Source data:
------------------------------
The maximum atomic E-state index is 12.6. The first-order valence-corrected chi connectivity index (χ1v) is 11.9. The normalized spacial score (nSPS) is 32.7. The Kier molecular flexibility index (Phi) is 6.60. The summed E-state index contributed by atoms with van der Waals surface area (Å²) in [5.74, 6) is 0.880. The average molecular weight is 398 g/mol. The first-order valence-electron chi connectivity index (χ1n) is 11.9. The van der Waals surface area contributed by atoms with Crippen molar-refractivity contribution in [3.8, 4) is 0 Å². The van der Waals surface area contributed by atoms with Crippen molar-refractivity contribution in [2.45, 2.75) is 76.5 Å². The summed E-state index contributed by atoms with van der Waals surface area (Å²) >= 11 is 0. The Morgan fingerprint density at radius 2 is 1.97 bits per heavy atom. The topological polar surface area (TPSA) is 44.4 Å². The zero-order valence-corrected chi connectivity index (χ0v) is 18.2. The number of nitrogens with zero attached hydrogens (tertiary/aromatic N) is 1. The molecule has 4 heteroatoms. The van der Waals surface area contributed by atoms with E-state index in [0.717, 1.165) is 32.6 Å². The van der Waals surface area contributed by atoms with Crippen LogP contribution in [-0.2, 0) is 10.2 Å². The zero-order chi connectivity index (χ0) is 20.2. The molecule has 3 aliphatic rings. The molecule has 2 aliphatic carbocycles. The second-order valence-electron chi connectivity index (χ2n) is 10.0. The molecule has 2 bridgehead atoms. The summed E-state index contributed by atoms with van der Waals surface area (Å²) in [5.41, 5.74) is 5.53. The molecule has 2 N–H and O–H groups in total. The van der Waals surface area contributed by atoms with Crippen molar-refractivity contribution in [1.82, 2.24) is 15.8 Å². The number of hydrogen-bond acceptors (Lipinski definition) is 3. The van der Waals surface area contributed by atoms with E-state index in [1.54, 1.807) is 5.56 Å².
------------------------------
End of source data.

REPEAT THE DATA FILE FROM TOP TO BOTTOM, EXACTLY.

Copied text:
The maximum atomic E-state index is 12.6. The first-order valence-corrected chi connectivity index (χ1v) is 11.9. The normalized spacial score (nSPS) is 32.7. The Kier molecular flexibility index (Phi) is 6.60. The summed E-state index contributed by atoms with van der Waals surface area (Å²) in [5.74, 6) is 0.880. The average molecular weight is 398 g/mol. The first-order valence-electron chi connectivity index (χ1n) is 11.9. The van der Waals surface area contributed by atoms with Crippen molar-refractivity contribution in [3.8, 4) is 0 Å². The van der Waals surface area contributed by atoms with Crippen molar-refractivity contribution in [2.45, 2.75) is 76.5 Å². The summed E-state index contributed by atoms with van der Waals surface area (Å²) >= 11 is 0. The Morgan fingerprint density at radius 2 is 1.97 bits per heavy atom. The topological polar surface area (TPSA) is 44.4 Å². The zero-order valence-corrected chi connectivity index (χ0v) is 18.2. The number of nitrogens with zero attached hydrogens (tertiary/aromatic N) is 1. The molecule has 4 heteroatoms. The van der Waals surface area contributed by atoms with E-state index in [0.717, 1.165) is 32.6 Å². The van der Waals surface area contributed by atoms with Crippen LogP contribution in [-0.2, 0) is 10.2 Å². The zero-order chi connectivity index (χ0) is 20.2. The molecule has 3 aliphatic rings. The molecule has 2 aliphatic carbocycles. The second-order valence-electron chi connectivity index (χ2n) is 10.0. The molecule has 2 bridgehead atoms. The summed E-state index contributed by atoms with van der Waals surface area (Å²) in [5.41, 5.74) is 5.53. The molecule has 2 N–H and O–H groups in total. The van der Waals surface area contributed by atoms with Crippen molar-refractivity contribution in [1.82, 2.24) is 15.8 Å². The number of hydrogen-bond acceptors (Lipinski definition) is 3. The van der Waals surface area contributed by atoms with E-state index in [1.54, 1.807) is 5.56 Å².